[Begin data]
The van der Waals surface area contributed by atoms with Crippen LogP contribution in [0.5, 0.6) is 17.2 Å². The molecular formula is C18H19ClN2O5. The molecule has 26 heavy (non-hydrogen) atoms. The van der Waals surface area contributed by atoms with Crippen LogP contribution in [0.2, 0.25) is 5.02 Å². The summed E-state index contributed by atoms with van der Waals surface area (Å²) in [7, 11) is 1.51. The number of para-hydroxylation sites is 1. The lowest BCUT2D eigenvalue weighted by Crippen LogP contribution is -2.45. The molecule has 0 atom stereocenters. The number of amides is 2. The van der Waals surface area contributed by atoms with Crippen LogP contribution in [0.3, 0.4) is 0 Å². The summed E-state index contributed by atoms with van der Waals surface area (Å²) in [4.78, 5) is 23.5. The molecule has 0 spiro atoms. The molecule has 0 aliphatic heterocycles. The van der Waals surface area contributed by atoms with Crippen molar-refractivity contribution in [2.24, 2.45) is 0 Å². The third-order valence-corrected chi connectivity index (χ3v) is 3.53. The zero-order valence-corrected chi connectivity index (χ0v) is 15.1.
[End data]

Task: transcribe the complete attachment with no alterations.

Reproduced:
The van der Waals surface area contributed by atoms with Crippen LogP contribution in [0.5, 0.6) is 17.2 Å². The molecular formula is C18H19ClN2O5. The molecule has 26 heavy (non-hydrogen) atoms. The van der Waals surface area contributed by atoms with Crippen LogP contribution in [0.2, 0.25) is 5.02 Å². The summed E-state index contributed by atoms with van der Waals surface area (Å²) in [7, 11) is 1.51. The number of para-hydroxylation sites is 1. The lowest BCUT2D eigenvalue weighted by Crippen LogP contribution is -2.45. The molecule has 0 atom stereocenters. The number of amides is 2. The van der Waals surface area contributed by atoms with Crippen LogP contribution in [0.3, 0.4) is 0 Å². The summed E-state index contributed by atoms with van der Waals surface area (Å²) in [4.78, 5) is 23.5. The molecule has 0 spiro atoms. The molecule has 0 aliphatic heterocycles. The van der Waals surface area contributed by atoms with Crippen molar-refractivity contribution in [2.24, 2.45) is 0 Å². The third-order valence-corrected chi connectivity index (χ3v) is 3.53. The zero-order valence-corrected chi connectivity index (χ0v) is 15.1.